Homer and a South Indian War

A poem written in January 2002, that was leaping from the screen
today. Still remember discussing Homer et al in class when the
poem began to write itself.
My ink drunk hands, miss the scratchy papers..

They lean over the terrace wall,
their bellies squished against
brick,
and three layers of thin lime.

From one end of the street,
the man on the white horse,
changes his
course,
it is time to eat lunch, not
save the world.

The god of thunder with his
consort has glazed his fingers
upon the pearl
fields,
Zeus saw his reflection in Indira,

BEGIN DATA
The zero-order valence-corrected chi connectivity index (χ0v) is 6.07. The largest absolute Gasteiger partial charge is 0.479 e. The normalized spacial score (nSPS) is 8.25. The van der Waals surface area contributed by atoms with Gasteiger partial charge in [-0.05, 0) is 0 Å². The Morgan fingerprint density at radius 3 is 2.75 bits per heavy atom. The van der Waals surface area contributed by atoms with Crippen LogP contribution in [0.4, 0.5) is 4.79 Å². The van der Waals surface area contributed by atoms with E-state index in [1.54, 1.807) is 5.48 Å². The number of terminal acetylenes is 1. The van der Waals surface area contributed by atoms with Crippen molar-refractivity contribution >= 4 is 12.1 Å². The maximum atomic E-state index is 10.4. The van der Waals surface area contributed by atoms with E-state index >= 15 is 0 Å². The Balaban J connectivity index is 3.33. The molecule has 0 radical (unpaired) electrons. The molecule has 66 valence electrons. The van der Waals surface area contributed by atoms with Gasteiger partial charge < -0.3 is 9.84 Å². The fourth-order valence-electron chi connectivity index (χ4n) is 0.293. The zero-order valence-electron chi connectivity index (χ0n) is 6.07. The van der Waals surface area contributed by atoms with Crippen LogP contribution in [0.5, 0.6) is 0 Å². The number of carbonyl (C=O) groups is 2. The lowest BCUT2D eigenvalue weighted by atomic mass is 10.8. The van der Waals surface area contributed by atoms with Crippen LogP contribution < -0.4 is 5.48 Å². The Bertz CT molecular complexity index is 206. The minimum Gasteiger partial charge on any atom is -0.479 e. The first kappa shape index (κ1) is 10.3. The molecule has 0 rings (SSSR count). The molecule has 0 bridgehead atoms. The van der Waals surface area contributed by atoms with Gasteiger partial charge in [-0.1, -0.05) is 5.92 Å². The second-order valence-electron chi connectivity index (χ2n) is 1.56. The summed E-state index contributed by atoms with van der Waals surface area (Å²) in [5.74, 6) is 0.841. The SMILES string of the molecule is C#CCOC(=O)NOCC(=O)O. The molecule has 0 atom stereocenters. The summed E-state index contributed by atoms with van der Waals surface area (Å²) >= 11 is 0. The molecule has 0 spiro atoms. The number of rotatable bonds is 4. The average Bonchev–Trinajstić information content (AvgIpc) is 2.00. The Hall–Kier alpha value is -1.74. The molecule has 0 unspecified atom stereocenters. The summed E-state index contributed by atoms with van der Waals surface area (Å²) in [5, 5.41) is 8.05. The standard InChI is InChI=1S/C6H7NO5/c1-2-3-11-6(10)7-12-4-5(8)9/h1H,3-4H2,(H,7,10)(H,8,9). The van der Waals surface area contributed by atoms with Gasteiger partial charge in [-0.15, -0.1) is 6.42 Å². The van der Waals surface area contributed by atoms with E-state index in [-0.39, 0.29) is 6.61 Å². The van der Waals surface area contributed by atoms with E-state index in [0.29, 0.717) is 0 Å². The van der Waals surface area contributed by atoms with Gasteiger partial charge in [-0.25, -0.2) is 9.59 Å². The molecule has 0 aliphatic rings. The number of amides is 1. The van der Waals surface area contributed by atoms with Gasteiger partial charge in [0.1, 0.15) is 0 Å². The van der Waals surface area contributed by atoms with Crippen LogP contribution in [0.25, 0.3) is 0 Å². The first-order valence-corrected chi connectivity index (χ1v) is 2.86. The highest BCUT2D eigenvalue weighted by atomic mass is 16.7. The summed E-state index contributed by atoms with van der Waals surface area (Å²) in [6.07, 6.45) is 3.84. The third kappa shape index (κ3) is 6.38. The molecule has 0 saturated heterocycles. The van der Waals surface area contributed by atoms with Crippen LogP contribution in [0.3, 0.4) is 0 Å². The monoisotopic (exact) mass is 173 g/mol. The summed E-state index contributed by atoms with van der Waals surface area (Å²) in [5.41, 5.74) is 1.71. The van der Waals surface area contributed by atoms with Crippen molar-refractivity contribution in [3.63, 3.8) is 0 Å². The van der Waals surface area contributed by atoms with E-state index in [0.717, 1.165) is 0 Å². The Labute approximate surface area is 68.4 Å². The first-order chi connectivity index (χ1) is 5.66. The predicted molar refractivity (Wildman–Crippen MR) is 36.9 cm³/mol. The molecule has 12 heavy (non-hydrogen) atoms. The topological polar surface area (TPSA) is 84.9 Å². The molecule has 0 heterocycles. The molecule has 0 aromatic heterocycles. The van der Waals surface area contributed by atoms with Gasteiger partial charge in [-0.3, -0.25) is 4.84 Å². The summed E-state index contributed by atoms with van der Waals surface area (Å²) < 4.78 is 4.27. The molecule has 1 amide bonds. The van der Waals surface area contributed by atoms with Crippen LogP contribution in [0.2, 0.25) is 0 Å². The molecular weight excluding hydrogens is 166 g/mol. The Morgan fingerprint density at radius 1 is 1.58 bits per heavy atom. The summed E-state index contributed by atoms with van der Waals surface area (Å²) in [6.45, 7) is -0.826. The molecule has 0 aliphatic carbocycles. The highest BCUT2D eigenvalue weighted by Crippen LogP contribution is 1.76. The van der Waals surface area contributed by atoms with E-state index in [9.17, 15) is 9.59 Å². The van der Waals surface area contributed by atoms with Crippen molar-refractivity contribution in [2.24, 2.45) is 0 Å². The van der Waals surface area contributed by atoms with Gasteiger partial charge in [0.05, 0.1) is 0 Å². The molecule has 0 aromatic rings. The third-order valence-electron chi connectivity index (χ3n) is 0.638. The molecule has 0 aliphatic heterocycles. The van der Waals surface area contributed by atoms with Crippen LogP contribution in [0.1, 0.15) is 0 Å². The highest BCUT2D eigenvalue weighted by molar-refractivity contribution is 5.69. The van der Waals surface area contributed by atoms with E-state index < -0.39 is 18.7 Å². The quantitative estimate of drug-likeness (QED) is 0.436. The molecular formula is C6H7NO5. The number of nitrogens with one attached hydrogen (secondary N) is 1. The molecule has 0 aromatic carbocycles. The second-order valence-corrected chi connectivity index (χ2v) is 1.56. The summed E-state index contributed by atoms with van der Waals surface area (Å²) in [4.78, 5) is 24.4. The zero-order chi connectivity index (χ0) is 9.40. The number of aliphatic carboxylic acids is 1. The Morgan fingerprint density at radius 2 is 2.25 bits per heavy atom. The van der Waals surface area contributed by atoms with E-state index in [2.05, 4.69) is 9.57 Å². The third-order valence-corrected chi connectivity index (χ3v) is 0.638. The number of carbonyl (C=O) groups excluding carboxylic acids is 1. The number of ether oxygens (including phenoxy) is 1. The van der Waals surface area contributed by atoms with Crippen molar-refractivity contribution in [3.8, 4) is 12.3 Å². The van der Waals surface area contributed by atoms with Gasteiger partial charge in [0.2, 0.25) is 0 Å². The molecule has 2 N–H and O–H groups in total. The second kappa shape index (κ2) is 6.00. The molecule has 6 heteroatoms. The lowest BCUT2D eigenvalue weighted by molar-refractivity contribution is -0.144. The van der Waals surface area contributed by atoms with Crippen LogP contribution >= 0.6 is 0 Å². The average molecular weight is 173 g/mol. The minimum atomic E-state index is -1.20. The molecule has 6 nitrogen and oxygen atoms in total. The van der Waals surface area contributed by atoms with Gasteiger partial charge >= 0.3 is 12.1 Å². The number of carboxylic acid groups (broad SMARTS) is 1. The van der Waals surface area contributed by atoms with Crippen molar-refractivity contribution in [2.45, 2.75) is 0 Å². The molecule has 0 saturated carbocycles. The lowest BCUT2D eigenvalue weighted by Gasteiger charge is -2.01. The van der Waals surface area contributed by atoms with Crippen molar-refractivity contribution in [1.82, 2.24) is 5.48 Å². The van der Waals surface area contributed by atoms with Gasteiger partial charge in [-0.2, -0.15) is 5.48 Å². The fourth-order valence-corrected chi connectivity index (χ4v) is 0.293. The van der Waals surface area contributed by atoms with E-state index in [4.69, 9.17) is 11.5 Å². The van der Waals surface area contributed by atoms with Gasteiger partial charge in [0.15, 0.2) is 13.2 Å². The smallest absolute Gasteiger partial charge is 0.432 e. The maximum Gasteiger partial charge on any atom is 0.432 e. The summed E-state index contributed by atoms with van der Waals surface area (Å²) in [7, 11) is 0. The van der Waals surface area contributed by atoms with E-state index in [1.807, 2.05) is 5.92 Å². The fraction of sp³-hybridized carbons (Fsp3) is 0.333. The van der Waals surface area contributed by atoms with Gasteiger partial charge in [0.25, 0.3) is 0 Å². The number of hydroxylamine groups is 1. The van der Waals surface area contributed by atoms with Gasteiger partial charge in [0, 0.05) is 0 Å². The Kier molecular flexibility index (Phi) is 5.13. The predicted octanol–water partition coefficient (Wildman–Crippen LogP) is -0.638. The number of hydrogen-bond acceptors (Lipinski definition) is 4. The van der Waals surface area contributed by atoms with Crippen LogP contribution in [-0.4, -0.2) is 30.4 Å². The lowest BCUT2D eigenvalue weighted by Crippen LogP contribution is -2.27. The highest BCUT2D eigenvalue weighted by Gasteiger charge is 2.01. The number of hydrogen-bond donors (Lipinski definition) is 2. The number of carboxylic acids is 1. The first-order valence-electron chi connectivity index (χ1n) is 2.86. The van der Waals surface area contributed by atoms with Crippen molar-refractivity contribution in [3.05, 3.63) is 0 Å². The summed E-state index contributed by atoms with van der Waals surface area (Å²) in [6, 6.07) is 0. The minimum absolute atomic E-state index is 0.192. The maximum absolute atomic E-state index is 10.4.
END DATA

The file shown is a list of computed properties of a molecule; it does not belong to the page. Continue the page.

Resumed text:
combing clouds.

Inside, two women sit talking,
of their men who ride with
Kalki,
with a quiet hurricane lamp
for company.

on her beloved she spied
through flimsy fuzzy perforated
dreams,
and now when the birds have
taken flight.

only the clang of the iron
shoes of the horse is heard above
laughter,
welcoming the warriers from the
unfinished war.

the women rush down the
staircase and into the brown muddy
street,
inside the rice boils for the
victory feast.

twenty four bangles leap upon
the lover’s face, and in them
encased,
is his still soft being, obscurity
of being,
slowly ebbing out,

life finds reason in that
blankness.

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